Lehmann sticks to guns amid calls for consolidation
The effects of September 11th and the economic slowdown on the beverage world are as wide ranging as the drinks industry itself. David Robertson interviews Doug Lehmann of Peter Lehmann Wines to discover the consequences for the smaller players.
The effects of terrorism and a slow down in the world economy are becoming well documented with many large companies issuing profit warnings and laying off staff but for smaller operations the fallout is less clear.
The giants of the drinks industry will treat the current world environment in the same way they do any downturn; they will cut costs to the bone and hold on for better times.
Barossa Valley in South Australia
Small producers like, for example Peter Lehmann Wines of the Barossa Valley in South Australia, potentially face a much bleaker future. The big difference between the big companies and the small companies is that nobody notices if small companies are struggling.
In the wine and beer market most small operators remain family-owned and therefore the problems are kept hidden - often until it is too late to salvage the company. The few small listed-companies are usually only given cursory examination by analysts.
Peter Lehmann is a useful example in how smaller producers are performing in the current global environment as it is both listed and also relatively high profile, having been the subject of bid speculation for many months.
Last week Lehmann Wines told the Australian stockmarket that its sales in September had been terrible, off 20%. The slowdown has been attributed to both domestic and international problems including shrinking US and European sales caused by economic uncertainty and fewer restaurant sales as people stayed indoors following the September 11th attack on the US. The same factors contributed to a drop in sales in Australia with the added negative of the collapse of Ansett Airlines and the terrorism threat combining to create a tourism downturn that hit sales.
"We only have a 6 or 7% exposure to the US which is not huge but sales are a little behind after the 11th"
The share price of the company slipped about 30c to about A$2.90 (US$1.45) in the two weeks after September 11th but has since rallied to A$3.40 on the back of confidence in its 24% rise in 2000-2001 profits to A$6.2m and persistent takeover rumours.
"We don't want to read too much into one month," managing director Doug Lehmann told just-drinks. "We do our budgeting in April and quite often we don't get it right and September was one of those months where we just got a belting. The only reason we told the market was that we were putting a share placement in place and it was important to tell the market what was going on. Otherwise we would not have told anyone a word and seen if we could pull it back."
The Lehmann placing was for 1.7m shares worth A$5.27m and the money will be used to buy two parcels of land, totalling 27 hectares, in the Barossa Valley.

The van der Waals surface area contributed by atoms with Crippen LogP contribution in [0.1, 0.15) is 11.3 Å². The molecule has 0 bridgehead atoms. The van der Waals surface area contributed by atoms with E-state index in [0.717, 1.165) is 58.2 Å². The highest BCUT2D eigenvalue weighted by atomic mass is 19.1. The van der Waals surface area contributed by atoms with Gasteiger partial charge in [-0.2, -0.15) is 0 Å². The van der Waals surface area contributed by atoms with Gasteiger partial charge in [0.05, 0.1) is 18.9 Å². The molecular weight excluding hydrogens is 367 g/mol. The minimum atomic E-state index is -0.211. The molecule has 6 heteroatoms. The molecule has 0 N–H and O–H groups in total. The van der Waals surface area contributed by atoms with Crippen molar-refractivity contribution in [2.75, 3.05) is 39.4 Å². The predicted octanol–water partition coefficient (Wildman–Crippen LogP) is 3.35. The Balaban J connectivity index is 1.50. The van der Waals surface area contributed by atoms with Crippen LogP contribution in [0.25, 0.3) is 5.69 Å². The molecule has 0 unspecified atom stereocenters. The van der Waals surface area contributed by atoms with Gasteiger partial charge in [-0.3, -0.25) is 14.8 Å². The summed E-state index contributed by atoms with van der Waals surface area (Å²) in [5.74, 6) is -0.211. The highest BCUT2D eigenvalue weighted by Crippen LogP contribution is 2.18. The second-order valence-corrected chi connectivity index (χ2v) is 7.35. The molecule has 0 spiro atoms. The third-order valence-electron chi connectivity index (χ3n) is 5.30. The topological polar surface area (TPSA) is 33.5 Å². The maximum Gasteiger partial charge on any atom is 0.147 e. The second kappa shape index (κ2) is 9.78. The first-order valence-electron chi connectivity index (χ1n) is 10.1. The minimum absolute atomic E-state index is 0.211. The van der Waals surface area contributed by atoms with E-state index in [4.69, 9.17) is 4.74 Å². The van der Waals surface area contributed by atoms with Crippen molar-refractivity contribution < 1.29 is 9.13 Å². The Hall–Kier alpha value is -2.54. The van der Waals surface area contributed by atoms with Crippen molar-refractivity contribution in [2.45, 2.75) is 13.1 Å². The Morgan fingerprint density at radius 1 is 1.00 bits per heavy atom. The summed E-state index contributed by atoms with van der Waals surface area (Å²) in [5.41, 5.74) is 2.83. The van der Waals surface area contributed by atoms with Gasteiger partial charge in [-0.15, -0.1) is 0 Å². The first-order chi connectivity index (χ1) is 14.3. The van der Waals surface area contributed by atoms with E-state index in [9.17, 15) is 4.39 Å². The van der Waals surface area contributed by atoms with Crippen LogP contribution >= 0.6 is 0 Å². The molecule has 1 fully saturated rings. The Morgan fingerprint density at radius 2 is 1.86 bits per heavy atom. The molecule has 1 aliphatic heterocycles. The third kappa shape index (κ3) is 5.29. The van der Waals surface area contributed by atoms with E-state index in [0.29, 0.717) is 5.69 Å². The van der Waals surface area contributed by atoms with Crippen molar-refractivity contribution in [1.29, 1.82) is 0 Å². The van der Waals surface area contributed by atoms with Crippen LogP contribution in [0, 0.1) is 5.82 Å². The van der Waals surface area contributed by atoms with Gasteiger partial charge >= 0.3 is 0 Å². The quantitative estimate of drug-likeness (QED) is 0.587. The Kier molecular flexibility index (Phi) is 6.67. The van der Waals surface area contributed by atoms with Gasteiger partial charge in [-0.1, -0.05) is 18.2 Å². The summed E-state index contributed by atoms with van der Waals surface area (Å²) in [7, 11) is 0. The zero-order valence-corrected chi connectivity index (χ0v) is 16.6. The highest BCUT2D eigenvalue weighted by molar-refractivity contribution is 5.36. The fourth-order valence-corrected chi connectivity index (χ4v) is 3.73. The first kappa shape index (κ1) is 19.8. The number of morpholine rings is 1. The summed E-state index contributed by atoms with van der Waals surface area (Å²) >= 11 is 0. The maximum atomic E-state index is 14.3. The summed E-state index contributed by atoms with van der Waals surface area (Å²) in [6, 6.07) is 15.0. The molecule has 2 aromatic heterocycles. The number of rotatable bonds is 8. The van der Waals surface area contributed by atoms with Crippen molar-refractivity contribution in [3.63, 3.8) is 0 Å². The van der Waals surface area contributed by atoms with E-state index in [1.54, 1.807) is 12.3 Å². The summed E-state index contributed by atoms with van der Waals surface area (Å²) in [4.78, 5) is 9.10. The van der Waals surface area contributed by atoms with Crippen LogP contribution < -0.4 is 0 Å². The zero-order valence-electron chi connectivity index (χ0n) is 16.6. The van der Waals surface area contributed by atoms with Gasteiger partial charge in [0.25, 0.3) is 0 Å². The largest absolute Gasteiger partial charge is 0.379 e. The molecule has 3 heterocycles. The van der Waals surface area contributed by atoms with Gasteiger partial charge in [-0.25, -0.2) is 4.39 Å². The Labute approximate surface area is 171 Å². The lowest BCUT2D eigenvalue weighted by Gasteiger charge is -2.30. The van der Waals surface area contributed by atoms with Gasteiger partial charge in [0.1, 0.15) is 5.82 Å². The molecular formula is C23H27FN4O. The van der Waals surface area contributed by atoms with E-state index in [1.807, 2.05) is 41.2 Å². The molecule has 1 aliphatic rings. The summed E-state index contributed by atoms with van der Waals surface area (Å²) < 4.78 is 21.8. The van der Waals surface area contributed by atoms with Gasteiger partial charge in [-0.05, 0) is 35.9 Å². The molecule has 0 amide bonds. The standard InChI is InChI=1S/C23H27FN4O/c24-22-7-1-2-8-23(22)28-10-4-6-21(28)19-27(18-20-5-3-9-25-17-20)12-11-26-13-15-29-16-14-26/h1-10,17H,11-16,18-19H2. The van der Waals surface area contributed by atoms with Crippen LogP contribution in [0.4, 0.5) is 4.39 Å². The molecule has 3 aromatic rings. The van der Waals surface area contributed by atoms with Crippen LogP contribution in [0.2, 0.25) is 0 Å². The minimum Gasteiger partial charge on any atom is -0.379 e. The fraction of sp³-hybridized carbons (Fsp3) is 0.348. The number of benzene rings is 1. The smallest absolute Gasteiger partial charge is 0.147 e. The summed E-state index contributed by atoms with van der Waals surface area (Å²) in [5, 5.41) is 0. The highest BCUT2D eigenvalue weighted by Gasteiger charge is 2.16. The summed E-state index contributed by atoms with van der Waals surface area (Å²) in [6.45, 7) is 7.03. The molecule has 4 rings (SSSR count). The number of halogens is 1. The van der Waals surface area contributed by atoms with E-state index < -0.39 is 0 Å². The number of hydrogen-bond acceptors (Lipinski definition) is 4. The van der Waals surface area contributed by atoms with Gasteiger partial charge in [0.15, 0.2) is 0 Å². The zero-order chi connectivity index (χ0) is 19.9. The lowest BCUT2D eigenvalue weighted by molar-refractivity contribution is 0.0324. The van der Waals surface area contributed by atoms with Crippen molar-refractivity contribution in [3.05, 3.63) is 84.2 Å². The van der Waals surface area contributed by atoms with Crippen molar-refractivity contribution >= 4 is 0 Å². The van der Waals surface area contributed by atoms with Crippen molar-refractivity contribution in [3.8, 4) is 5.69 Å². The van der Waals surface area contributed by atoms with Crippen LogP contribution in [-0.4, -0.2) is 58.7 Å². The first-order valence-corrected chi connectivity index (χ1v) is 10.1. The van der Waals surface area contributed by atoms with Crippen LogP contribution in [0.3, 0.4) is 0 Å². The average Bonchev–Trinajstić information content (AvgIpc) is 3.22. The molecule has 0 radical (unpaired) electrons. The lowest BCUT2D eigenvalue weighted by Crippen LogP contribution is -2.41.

"We only have a 6 or 7% exposure to the US which is not huge but sales are a little behind after the 11th. In London there has been a slowdown in the restaurant trade and in Australia the economic problems are compounded by the decision to call a general election. For some reason retail sales always soften for us when an election is called; I have no idea why."
Lehmann plays down the difficulties of the current environment and is confident that his company will battle through the downturn. He predicts that sales will be clawed back over the next three months and Lehmanns is engaging in a wide range of sales promotions - mainly price cutting in the larger liquor store outlets - to keep sales up.
Peter Lehmann wine range
"In our view it is better to try to keep the flow up, to keep the wine moving," he said.
But most analysts remain sceptical. While the company continues to command significant respect, analysts just-drinks spoke to seem convinced that the current problems would hasten the need for Peter Lehmann Wines to find a major partner or parent.
Lehmann Wines was approached in February by Lion Nathan, which is on a buying spree in Australia, and hints at having spoken to Allied Domecq much more recently but Doug Lehmann insists the company wants to remain independent.
"They may say they want to stay independent but if they have another month like September that might not be an option," said an analyst.
Peter Lehmann Wines might consider itself unlucky to be having its problems aired so publicly but with many high quality wines and an established and respected brand it is in the fortunate position of being likely to survive the current difficulties. The question for other small producers who are not under so much scrutiny is will they be able to weather this global storm.
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